• He has refused his Assent to Laws, the most wholesome and necessary for the public good.
  • He has forbidden his Governors to pass Laws of immediate and pressing importance, unless suspended in their operation till his Assent should be obtained; and when so suspended, he has utterly neglected to attend to them.
  • He has refused to pass other Laws for the accommodation of large districts of people, unless those people would relinquish the right of Representation in the Legislature, a right inestimable to them and formidable to tyrants only.
  • He has called together legislative bodies at places unusual, uncomfortable, and distant from the depository of their public Records, for the sole purpose of fatiguing them into compliance with his measures.
  • He has dissolved Representative Houses repeatedly, for opposing with manly firmness his invasions on the rights of the people.
  • He has refused for a long time, after such dissolutions, to cause others to be elected; whereby the Legislative powers, incapable of Annihilation, have returned to the People at large for their exercise; the State remaining in the mean time exposed to all the dangers of invasion from without, and convulsions within.
  • He has endeavoured to prevent the population of these States; for that purpose obstructing the Laws for Naturalization of Foreigners; refusing to pass others to encourage their migrations hither, and raising the conditions of new Appropriations of Lands.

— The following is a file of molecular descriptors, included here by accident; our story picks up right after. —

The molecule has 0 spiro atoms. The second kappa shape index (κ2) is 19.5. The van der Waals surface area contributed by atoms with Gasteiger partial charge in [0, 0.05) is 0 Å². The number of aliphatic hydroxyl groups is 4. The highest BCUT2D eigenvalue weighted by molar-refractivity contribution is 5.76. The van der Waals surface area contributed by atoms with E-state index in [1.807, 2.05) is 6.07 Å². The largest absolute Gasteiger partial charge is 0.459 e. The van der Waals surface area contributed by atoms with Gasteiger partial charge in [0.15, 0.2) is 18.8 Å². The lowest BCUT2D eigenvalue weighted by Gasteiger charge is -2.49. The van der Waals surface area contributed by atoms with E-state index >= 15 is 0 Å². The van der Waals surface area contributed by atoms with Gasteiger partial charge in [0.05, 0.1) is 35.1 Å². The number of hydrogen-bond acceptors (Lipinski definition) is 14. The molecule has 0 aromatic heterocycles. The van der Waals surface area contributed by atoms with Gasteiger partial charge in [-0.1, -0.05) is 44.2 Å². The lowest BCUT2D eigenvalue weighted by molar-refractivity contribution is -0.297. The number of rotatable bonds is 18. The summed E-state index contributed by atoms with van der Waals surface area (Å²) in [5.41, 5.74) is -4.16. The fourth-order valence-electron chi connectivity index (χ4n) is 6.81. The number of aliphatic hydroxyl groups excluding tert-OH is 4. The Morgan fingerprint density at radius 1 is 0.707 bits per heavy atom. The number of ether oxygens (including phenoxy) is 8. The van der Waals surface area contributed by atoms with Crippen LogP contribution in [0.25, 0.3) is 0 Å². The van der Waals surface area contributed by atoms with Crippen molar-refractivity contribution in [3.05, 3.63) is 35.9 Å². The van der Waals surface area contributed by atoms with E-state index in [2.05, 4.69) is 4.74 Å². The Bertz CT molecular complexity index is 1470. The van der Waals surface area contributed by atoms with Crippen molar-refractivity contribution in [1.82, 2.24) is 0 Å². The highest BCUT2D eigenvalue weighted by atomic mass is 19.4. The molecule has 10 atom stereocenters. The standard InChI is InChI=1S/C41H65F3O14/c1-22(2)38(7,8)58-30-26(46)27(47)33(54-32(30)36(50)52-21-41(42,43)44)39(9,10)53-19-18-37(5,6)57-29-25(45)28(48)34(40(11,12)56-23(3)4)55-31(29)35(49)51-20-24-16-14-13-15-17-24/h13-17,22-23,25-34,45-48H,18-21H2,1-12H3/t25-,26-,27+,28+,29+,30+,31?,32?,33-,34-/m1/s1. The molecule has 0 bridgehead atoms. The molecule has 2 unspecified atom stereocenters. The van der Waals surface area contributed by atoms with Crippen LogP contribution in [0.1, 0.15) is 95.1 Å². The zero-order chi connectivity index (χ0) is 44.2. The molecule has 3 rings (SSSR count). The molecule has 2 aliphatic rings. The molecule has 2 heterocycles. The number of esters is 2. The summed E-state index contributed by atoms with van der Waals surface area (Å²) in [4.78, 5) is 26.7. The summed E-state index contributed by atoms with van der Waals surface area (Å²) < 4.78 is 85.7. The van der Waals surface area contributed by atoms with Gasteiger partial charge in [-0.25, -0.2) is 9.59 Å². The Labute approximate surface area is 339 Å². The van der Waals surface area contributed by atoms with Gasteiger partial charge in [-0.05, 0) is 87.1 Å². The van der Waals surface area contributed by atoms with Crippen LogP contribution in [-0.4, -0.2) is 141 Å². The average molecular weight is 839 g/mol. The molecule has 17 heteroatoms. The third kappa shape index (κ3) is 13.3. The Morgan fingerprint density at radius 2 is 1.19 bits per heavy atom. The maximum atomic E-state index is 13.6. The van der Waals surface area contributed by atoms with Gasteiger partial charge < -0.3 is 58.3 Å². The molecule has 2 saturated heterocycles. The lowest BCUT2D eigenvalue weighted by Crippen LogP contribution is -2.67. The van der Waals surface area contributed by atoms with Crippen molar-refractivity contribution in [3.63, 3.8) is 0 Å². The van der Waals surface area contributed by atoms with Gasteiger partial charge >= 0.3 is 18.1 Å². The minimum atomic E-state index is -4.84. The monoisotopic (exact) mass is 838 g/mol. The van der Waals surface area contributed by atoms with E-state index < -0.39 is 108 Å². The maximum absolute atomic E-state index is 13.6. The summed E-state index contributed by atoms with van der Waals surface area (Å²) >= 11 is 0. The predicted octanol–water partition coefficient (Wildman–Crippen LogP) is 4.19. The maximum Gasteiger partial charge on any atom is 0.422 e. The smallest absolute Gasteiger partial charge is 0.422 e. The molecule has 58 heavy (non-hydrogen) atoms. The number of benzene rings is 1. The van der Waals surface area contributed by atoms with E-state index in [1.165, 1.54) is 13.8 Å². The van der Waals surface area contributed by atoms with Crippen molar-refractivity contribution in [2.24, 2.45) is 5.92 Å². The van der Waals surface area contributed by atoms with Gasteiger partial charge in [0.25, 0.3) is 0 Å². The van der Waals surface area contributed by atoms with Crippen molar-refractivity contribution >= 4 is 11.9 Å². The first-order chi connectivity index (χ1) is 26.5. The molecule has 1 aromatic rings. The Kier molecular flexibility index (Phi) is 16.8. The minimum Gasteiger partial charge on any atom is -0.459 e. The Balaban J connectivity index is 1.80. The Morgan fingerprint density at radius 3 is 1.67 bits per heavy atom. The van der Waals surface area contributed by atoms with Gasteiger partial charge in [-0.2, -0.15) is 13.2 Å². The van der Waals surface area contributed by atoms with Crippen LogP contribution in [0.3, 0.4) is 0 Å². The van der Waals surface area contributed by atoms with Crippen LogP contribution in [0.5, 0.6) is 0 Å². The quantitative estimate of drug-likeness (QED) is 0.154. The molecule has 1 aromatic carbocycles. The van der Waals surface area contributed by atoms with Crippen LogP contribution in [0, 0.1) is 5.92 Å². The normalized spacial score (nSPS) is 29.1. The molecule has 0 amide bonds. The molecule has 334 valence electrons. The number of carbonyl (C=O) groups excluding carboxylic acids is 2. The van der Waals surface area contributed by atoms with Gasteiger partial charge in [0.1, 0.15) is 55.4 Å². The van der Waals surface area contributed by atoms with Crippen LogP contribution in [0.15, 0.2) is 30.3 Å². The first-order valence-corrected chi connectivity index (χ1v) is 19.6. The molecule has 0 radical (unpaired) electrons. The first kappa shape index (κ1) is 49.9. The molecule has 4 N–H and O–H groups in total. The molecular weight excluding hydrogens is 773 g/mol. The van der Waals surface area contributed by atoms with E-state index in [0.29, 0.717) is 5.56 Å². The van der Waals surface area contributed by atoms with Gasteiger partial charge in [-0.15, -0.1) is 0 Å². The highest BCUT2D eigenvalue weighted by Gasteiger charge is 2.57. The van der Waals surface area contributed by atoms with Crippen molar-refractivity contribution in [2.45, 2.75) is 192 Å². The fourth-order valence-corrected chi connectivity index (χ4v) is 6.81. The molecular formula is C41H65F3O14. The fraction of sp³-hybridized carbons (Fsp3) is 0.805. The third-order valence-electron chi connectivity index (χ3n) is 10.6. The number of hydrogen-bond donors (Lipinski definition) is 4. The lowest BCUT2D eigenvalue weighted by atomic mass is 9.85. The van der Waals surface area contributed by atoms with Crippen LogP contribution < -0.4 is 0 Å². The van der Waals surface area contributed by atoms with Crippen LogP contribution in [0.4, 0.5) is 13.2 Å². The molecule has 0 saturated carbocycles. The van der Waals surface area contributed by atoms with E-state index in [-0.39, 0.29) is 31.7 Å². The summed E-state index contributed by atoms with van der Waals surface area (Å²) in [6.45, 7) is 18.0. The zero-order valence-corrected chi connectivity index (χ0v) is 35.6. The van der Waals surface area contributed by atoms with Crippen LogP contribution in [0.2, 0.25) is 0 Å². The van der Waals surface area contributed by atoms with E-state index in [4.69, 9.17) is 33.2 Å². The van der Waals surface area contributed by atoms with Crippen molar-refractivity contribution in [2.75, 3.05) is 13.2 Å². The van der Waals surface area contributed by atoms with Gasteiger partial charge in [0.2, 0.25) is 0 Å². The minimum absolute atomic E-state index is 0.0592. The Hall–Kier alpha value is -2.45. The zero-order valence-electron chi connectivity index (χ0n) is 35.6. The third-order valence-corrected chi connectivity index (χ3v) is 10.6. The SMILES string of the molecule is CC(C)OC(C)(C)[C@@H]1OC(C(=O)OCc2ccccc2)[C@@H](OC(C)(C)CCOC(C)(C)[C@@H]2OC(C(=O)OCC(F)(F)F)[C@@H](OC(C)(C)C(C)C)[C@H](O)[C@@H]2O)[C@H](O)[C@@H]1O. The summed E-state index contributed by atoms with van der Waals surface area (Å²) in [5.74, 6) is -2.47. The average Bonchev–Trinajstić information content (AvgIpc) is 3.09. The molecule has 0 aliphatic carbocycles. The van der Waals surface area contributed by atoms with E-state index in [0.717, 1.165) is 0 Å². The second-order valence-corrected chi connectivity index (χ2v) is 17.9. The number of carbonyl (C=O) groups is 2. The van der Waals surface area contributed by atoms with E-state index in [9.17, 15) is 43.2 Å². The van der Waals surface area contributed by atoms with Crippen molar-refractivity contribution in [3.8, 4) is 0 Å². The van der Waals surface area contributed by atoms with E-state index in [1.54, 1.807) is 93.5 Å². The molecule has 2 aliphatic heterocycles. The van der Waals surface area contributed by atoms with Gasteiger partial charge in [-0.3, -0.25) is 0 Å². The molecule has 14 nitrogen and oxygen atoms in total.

• He has obstructed the Administration of Justice, by refusing his Assent to Laws for establishing Judiciary powers.
  • He has made Judges dependent on his Will alone, for the tenure of their offices, and the amount and payment of their salaries.
  • He has erected a multitude of New Offices, and sent hither swarms of Officers to harrass our people, and eat out their substance.
  • He has kept among us, in times of peace, Standing Armies without the Consent of our legislatures.
  • He has affected to render the Military independent of and superior to the Civil power.
  • He has combined with others to subject us to a jurisdiction foreign to our constitution, and unacknowledged by our laws; giving his Assent to their Acts of pretended Legislation:
  • For Quartering large bodies of armed troops among us:
  • For protecting them, by a mock Trial, from punishment for any Murders which they should commit on the Inhabitants of these States:
  • For cutting off our Trade with all parts of the world:
  • For imposing Taxes on us without our Consent:
  • For depriving us in many cases, of the benefits of Trial by Jury:
  • For transporting us beyond Seas to be tried for pretended offences
  • For abolishing the free System of English Laws in a neighbouring Province, establishing therein an Arbitrary government, and enlarging its Boundaries so as to render it at once an example and fit instrument for introducing the same absolute rule into these Colonies:
  • For taking away our Charters, abolishing our most valuable Laws, and altering fundamentally the Forms of our Governments:
  • For suspending our own Legislatures, and declaring themselves invested with power to legislate for us in all cases whatsoever.
  • He has abdicated Government here, by declaring us out of his Protection and waging War against us.
  • He has plundered our seas, ravaged our Coasts, burnt our towns, and destroyed the lives of our people.